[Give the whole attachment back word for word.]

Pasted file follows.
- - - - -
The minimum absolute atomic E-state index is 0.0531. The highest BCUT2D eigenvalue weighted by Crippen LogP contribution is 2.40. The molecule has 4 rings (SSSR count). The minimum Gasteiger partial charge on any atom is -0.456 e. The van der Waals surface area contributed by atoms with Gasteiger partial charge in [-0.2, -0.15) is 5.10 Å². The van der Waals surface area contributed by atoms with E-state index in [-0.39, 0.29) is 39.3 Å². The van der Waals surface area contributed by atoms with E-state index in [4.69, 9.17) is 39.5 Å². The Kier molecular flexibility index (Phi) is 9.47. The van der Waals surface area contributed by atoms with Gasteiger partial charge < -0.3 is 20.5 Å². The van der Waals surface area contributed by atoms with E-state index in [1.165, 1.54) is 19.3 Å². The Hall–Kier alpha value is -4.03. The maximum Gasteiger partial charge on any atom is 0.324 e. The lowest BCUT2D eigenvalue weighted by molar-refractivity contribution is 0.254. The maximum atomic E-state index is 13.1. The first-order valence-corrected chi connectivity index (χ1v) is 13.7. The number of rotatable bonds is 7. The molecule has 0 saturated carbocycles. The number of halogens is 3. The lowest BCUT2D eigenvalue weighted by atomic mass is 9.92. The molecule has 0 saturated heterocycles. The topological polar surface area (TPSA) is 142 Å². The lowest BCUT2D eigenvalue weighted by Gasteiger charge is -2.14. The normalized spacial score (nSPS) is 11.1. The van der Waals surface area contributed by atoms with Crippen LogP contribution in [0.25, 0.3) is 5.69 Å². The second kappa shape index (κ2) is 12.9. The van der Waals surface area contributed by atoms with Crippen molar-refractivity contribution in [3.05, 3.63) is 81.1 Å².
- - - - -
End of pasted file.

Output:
The minimum absolute atomic E-state index is 0.0531. The highest BCUT2D eigenvalue weighted by Crippen LogP contribution is 2.40. The molecule has 4 rings (SSSR count). The minimum Gasteiger partial charge on any atom is -0.456 e. The van der Waals surface area contributed by atoms with Gasteiger partial charge in [-0.2, -0.15) is 5.10 Å². The van der Waals surface area contributed by atoms with E-state index in [-0.39, 0.29) is 39.3 Å². The van der Waals surface area contributed by atoms with E-state index in [4.69, 9.17) is 39.5 Å². The Kier molecular flexibility index (Phi) is 9.47. The van der Waals surface area contributed by atoms with Gasteiger partial charge < -0.3 is 20.5 Å². The van der Waals surface area contributed by atoms with E-state index in [1.165, 1.54) is 19.3 Å². The Hall–Kier alpha value is -4.03. The maximum Gasteiger partial charge on any atom is 0.324 e. The lowest BCUT2D eigenvalue weighted by molar-refractivity contribution is 0.254. The maximum atomic E-state index is 13.1. The first-order valence-corrected chi connectivity index (χ1v) is 13.7. The number of rotatable bonds is 7. The molecule has 0 saturated carbocycles. The number of halogens is 3. The lowest BCUT2D eigenvalue weighted by atomic mass is 9.92. The molecule has 0 saturated heterocycles. The topological polar surface area (TPSA) is 142 Å². The lowest BCUT2D eigenvalue weighted by Gasteiger charge is -2.14. The normalized spacial score (nSPS) is 11.1. The van der Waals surface area contributed by atoms with Crippen LogP contribution in [0.25, 0.3) is 5.69 Å². The second kappa shape index (κ2) is 12.9. The van der Waals surface area contributed by atoms with Crippen molar-refractivity contribution in [3.05, 3.63) is 81.1 Å².